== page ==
HS2’s decision to use hawks to scare birds from nesting in woodland near Kenilworth has been blasted by the Woodland Trust.
The high speed line developer has employed a pest control contractor to deter birds from nesting.
They say protestors at the Broadwell Woods site stopped them from felling trees during winter while no birds would be nesting, which has forced them to take on the work now.
The developer claims it has been using hawks to encourage birds to nest at other sites and they are trained not to attack.
But the Woodland Trust charity claims the move is ‘astonishing and skirts the law’.
Lead ecology Luci Ryan said: “Alarming as it is that a government scheme would use such a damaging method, and without disclosing it, we’re more concerned about why and what comes next? The wood is currently teeming with life – bluebells emerging, badgers busy in their setts and birds prospecting.
“Works should not start until October when the wood is dormant, so it begs the question why attempt to prevent birds nesting now unless contractors wish to bring the bulldozers in this spring? By employing tactics that skirt the law, HS2 yet again appears to be a cowboy operation and not an exemplar of best practice expected of a government-backed project.
“This latest action adds even further weight to the argument for a rethink on the execution of HS2. Who is holding HS2 to account? It seems they’ve been left to mark their own homework.”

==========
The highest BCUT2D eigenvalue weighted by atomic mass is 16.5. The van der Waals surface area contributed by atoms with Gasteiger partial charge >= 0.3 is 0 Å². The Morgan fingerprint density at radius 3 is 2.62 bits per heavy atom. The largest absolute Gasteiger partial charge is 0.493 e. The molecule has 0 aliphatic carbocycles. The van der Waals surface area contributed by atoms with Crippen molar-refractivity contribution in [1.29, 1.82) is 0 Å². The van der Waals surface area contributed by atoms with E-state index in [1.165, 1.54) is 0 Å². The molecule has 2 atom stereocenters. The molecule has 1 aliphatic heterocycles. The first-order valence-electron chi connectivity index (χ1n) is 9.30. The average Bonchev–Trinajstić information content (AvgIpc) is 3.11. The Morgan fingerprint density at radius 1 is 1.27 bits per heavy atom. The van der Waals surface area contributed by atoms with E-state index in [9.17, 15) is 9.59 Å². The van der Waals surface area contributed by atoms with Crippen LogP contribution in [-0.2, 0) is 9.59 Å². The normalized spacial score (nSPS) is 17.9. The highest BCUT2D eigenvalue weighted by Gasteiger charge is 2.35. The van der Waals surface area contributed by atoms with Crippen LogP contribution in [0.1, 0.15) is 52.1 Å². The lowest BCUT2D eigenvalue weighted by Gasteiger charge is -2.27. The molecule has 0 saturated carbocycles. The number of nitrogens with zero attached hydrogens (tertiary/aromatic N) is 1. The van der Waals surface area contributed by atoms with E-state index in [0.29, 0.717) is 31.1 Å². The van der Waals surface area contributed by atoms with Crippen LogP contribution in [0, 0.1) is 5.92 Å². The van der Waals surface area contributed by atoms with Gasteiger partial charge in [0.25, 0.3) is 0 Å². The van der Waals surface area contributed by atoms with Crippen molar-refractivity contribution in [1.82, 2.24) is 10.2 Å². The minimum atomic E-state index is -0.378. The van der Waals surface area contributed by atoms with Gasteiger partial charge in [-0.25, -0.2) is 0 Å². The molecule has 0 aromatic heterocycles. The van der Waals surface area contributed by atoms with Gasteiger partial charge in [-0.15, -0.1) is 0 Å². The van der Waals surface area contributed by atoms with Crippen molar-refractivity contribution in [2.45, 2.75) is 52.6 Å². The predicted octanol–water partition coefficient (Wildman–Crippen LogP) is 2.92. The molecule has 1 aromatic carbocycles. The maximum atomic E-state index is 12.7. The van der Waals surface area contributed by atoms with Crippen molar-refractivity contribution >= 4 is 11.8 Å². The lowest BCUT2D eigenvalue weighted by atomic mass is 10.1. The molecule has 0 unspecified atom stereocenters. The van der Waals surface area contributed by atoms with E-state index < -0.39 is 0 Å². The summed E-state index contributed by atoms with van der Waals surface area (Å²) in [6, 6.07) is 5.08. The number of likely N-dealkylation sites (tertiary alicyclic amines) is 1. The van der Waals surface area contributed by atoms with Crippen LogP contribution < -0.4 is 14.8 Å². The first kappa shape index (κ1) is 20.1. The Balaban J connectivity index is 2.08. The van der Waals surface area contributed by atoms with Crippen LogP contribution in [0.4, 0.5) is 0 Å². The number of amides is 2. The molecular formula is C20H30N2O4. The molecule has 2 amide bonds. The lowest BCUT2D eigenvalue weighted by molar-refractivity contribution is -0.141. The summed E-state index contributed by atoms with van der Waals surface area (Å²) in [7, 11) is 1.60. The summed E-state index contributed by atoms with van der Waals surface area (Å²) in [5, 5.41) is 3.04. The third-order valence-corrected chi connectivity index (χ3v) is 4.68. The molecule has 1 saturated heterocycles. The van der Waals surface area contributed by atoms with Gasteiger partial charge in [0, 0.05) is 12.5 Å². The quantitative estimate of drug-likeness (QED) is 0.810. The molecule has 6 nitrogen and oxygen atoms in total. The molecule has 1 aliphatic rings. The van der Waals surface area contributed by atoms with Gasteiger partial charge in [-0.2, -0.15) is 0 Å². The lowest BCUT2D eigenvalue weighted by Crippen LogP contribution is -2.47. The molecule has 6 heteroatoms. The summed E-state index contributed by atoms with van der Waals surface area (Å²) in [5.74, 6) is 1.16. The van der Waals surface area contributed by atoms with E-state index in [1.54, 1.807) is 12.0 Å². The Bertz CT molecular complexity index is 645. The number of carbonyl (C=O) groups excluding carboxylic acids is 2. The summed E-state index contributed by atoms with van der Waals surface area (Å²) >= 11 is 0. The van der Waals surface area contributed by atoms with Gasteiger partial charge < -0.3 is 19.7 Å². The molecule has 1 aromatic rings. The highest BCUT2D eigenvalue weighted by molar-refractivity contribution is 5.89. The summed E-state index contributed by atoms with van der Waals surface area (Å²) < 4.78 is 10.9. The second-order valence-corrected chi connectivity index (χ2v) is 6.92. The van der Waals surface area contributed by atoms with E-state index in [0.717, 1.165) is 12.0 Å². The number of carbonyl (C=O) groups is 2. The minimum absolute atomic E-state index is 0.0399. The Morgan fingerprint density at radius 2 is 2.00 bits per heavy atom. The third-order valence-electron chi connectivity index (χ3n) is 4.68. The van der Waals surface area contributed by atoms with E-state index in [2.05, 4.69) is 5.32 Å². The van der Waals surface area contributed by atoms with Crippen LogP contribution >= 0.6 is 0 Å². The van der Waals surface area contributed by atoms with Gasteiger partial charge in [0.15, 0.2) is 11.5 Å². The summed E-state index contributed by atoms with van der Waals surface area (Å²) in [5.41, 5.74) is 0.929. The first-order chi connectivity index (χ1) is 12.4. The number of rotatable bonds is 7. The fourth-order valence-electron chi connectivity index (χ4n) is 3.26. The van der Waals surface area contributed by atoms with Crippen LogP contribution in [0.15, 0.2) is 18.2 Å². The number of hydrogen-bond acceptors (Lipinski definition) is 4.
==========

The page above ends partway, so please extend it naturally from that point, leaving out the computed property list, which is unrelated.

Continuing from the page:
HS2 is set to fell an area of trees around the size of four football pitches at Broadwell Woods to make way for phase one between London and Birmingham. A total of 54 kilometres of the high speed line will cut through Warwickshire’s countryside.
But HS2 said felling trees during nesting season was legal, as long as birds were not disturbed or harmed.
A HS2 spokesman said: “HS2 contractors are keenly aware of the law around nesting birds, and during nesting season an ecologist is present during all tree clearance work in order to spot nesting birds and stop work where necessary.
“The use of specially-trained hawks is one of a number of efficient and effective tools we have to encouraging birds to nest away from our construction sites. The hawks are trained not to attack birds and, where possible, decoys attached to poles are also used to ward off smaller birds from nesting.
“Trained hawks have had to be used in Broadwells Wood because the presence of protesters has stopped trees being felled during the winter and before the bird nesting season starts.”
But protestors told the Observer they have not been at the site until recently – when they heard about the use of hawks.
Save Cubbington Woods spokesman Matt Bishop said: “It is absolute nonsense there have been no protestors in the woods. Saying we were there is a complete lie.
“We only started going to Broadwells Wood two weeks ago when they started using the hawks.”